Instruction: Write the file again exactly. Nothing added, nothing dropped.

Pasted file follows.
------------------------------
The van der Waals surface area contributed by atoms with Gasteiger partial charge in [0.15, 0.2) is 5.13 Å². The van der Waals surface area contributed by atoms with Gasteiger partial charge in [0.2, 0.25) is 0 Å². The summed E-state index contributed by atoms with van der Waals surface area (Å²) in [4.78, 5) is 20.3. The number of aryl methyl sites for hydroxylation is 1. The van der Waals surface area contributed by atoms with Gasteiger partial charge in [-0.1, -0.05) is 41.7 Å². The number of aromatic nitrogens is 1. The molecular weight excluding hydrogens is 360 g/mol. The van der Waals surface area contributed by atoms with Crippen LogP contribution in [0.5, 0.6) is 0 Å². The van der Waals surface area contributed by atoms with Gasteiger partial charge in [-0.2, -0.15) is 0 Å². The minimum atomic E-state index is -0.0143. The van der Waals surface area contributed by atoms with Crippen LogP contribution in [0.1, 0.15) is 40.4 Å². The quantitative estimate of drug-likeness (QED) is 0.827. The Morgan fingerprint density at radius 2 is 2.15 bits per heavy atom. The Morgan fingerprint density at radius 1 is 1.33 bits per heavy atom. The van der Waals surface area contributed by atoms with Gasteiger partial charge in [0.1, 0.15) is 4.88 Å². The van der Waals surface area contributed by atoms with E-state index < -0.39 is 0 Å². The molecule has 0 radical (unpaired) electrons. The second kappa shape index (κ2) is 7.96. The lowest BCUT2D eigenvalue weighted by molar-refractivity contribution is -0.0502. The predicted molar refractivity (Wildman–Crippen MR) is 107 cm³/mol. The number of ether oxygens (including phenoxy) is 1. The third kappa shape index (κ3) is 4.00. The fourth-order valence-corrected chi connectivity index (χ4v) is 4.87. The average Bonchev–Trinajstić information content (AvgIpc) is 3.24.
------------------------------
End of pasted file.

The van der Waals surface area contributed by atoms with Gasteiger partial charge in [0.15, 0.2) is 5.13 Å². The van der Waals surface area contributed by atoms with Gasteiger partial charge in [0.2, 0.25) is 0 Å². The summed E-state index contributed by atoms with van der Waals surface area (Å²) in [4.78, 5) is 20.3. The number of aryl methyl sites for hydroxylation is 1. The van der Waals surface area contributed by atoms with Gasteiger partial charge in [-0.1, -0.05) is 41.7 Å². The number of aromatic nitrogens is 1. The molecular weight excluding hydrogens is 360 g/mol. The van der Waals surface area contributed by atoms with Crippen LogP contribution in [0.5, 0.6) is 0 Å². The van der Waals surface area contributed by atoms with Gasteiger partial charge in [-0.2, -0.15) is 0 Å². The minimum atomic E-state index is -0.0143. The van der Waals surface area contributed by atoms with Crippen LogP contribution in [0.1, 0.15) is 40.4 Å². The quantitative estimate of drug-likeness (QED) is 0.827. The Morgan fingerprint density at radius 2 is 2.15 bits per heavy atom. The Morgan fingerprint density at radius 1 is 1.33 bits per heavy atom. The van der Waals surface area contributed by atoms with Gasteiger partial charge in [0.1, 0.15) is 4.88 Å². The van der Waals surface area contributed by atoms with E-state index < -0.39 is 0 Å². The molecule has 0 radical (unpaired) electrons. The second kappa shape index (κ2) is 7.96. The lowest BCUT2D eigenvalue weighted by molar-refractivity contribution is -0.0502. The predicted molar refractivity (Wildman–Crippen MR) is 107 cm³/mol. The number of ether oxygens (including phenoxy) is 1. The third kappa shape index (κ3) is 4.00. The fourth-order valence-corrected chi connectivity index (χ4v) is 4.87. The average Bonchev–Trinajstić information content (AvgIpc) is 3.24.